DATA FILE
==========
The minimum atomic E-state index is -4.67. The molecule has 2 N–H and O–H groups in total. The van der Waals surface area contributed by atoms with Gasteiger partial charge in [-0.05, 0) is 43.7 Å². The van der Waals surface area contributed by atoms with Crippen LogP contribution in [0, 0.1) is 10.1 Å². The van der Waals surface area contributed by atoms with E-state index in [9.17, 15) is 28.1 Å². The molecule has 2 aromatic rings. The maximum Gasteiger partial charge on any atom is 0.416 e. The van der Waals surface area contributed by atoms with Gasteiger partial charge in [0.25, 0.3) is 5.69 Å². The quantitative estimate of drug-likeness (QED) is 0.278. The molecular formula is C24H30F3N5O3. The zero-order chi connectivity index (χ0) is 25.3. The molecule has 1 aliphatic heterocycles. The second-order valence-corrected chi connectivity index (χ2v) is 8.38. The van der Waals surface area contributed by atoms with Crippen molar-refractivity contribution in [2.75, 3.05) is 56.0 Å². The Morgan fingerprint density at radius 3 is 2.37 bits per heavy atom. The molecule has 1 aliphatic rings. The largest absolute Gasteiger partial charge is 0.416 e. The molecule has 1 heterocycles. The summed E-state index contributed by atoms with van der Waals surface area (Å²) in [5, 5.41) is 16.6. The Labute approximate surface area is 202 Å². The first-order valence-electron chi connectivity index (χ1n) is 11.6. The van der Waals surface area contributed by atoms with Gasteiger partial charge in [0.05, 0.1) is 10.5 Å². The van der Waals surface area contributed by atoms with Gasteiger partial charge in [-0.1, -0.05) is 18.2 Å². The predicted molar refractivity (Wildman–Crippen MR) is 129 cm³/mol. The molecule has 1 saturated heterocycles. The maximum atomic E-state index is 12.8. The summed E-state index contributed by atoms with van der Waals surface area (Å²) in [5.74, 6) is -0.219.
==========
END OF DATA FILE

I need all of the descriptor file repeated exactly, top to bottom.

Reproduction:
The minimum atomic E-state index is -4.67. The molecule has 2 N–H and O–H groups in total. The van der Waals surface area contributed by atoms with Gasteiger partial charge in [-0.05, 0) is 43.7 Å². The van der Waals surface area contributed by atoms with Crippen LogP contribution in [0, 0.1) is 10.1 Å². The van der Waals surface area contributed by atoms with E-state index in [9.17, 15) is 28.1 Å². The molecule has 2 aromatic rings. The maximum Gasteiger partial charge on any atom is 0.416 e. The van der Waals surface area contributed by atoms with Gasteiger partial charge in [0.25, 0.3) is 5.69 Å². The quantitative estimate of drug-likeness (QED) is 0.278. The molecular formula is C24H30F3N5O3. The zero-order chi connectivity index (χ0) is 25.3. The molecule has 1 aliphatic heterocycles. The second-order valence-corrected chi connectivity index (χ2v) is 8.38. The van der Waals surface area contributed by atoms with Crippen molar-refractivity contribution in [2.75, 3.05) is 56.0 Å². The Morgan fingerprint density at radius 3 is 2.37 bits per heavy atom. The molecule has 1 aliphatic rings. The largest absolute Gasteiger partial charge is 0.416 e. The molecule has 1 heterocycles. The summed E-state index contributed by atoms with van der Waals surface area (Å²) in [5, 5.41) is 16.6. The Labute approximate surface area is 202 Å². The first-order valence-electron chi connectivity index (χ1n) is 11.6. The van der Waals surface area contributed by atoms with Gasteiger partial charge in [0.05, 0.1) is 10.5 Å². The van der Waals surface area contributed by atoms with Gasteiger partial charge in [-0.1, -0.05) is 18.2 Å². The predicted molar refractivity (Wildman–Crippen MR) is 129 cm³/mol. The molecule has 1 saturated heterocycles. The maximum atomic E-state index is 12.8. The summed E-state index contributed by atoms with van der Waals surface area (Å²) in [5.74, 6) is -0.219.